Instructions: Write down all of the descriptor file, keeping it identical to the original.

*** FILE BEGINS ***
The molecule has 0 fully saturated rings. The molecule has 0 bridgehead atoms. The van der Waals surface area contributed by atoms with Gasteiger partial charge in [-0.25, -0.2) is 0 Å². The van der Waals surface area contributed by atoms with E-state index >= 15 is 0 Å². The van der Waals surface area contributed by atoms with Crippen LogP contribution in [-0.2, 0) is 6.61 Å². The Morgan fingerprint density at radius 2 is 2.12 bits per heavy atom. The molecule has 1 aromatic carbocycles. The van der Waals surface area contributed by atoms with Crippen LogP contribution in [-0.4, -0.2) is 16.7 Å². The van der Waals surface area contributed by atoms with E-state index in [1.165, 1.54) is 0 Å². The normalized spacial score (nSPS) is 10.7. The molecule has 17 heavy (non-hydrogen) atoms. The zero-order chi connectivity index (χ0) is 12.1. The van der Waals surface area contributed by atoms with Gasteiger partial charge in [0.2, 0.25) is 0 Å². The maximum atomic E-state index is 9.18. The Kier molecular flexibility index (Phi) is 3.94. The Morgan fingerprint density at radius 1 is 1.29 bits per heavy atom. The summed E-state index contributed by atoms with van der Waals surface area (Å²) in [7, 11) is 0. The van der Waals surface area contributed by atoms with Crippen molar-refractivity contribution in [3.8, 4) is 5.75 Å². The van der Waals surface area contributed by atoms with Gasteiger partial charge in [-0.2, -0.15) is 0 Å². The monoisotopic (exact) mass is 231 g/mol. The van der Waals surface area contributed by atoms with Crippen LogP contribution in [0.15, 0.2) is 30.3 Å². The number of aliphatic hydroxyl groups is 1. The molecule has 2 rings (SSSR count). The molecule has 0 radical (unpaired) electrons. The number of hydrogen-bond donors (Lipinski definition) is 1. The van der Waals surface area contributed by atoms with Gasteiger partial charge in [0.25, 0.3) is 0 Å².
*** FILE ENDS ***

The molecule has 0 fully saturated rings. The molecule has 0 bridgehead atoms. The van der Waals surface area contributed by atoms with Gasteiger partial charge in [-0.25, -0.2) is 0 Å². The van der Waals surface area contributed by atoms with E-state index >= 15 is 0 Å². The van der Waals surface area contributed by atoms with Crippen LogP contribution in [-0.2, 0) is 6.61 Å². The Morgan fingerprint density at radius 2 is 2.12 bits per heavy atom. The molecule has 1 aromatic carbocycles. The van der Waals surface area contributed by atoms with Crippen LogP contribution in [-0.4, -0.2) is 16.7 Å². The van der Waals surface area contributed by atoms with E-state index in [1.165, 1.54) is 0 Å². The normalized spacial score (nSPS) is 10.7. The molecule has 17 heavy (non-hydrogen) atoms. The zero-order chi connectivity index (χ0) is 12.1. The van der Waals surface area contributed by atoms with Gasteiger partial charge in [0.2, 0.25) is 0 Å². The maximum atomic E-state index is 9.18. The Kier molecular flexibility index (Phi) is 3.94. The Morgan fingerprint density at radius 1 is 1.29 bits per heavy atom. The summed E-state index contributed by atoms with van der Waals surface area (Å²) in [7, 11) is 0. The van der Waals surface area contributed by atoms with Crippen molar-refractivity contribution in [3.8, 4) is 5.75 Å². The van der Waals surface area contributed by atoms with Gasteiger partial charge in [-0.2, -0.15) is 0 Å². The monoisotopic (exact) mass is 231 g/mol. The van der Waals surface area contributed by atoms with Crippen LogP contribution in [0.15, 0.2) is 30.3 Å². The number of aliphatic hydroxyl groups is 1. The molecule has 2 rings (SSSR count). The molecule has 0 radical (unpaired) electrons. The number of hydrogen-bond donors (Lipinski definition) is 1. The van der Waals surface area contributed by atoms with Gasteiger partial charge in [0.25, 0.3) is 0 Å².